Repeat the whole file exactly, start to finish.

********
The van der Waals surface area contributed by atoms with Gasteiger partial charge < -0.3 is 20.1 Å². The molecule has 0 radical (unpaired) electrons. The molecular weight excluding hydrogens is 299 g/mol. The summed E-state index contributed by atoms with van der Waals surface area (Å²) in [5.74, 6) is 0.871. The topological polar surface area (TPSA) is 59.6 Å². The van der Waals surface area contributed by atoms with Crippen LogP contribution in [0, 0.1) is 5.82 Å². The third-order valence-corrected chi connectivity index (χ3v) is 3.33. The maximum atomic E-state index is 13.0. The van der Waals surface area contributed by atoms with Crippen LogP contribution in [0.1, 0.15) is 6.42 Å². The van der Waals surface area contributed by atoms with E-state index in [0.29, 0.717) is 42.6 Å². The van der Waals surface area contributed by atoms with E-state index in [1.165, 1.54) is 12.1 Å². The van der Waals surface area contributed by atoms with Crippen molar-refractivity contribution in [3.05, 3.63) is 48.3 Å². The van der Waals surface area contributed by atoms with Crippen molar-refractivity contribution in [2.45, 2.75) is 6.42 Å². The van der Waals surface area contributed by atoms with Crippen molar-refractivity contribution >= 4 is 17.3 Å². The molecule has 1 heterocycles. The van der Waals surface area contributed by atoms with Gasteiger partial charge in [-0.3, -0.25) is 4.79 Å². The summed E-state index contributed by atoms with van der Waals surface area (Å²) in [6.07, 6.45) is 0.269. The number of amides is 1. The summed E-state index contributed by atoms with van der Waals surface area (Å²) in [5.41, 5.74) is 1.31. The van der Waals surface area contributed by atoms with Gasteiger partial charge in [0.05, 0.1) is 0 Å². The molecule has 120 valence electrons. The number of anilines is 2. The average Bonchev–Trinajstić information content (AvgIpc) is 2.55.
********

The van der Waals surface area contributed by atoms with Gasteiger partial charge < -0.3 is 20.1 Å². The molecule has 0 radical (unpaired) electrons. The molecular weight excluding hydrogens is 299 g/mol. The summed E-state index contributed by atoms with van der Waals surface area (Å²) in [5.74, 6) is 0.871. The topological polar surface area (TPSA) is 59.6 Å². The van der Waals surface area contributed by atoms with Crippen LogP contribution in [0, 0.1) is 5.82 Å². The third-order valence-corrected chi connectivity index (χ3v) is 3.33. The maximum atomic E-state index is 13.0. The van der Waals surface area contributed by atoms with Crippen LogP contribution in [0.1, 0.15) is 6.42 Å². The van der Waals surface area contributed by atoms with E-state index in [0.29, 0.717) is 42.6 Å². The van der Waals surface area contributed by atoms with E-state index in [1.165, 1.54) is 12.1 Å². The van der Waals surface area contributed by atoms with Crippen molar-refractivity contribution in [3.05, 3.63) is 48.3 Å². The van der Waals surface area contributed by atoms with Crippen molar-refractivity contribution in [2.45, 2.75) is 6.42 Å². The van der Waals surface area contributed by atoms with Crippen molar-refractivity contribution >= 4 is 17.3 Å². The molecule has 1 heterocycles. The van der Waals surface area contributed by atoms with Gasteiger partial charge in [-0.3, -0.25) is 4.79 Å². The summed E-state index contributed by atoms with van der Waals surface area (Å²) in [6.07, 6.45) is 0.269. The number of amides is 1. The summed E-state index contributed by atoms with van der Waals surface area (Å²) in [5.41, 5.74) is 1.31. The van der Waals surface area contributed by atoms with Gasteiger partial charge in [0.05, 0.1) is 0 Å². The molecule has 120 valence electrons. The number of anilines is 2. The average Bonchev–Trinajstić information content (AvgIpc) is 2.55.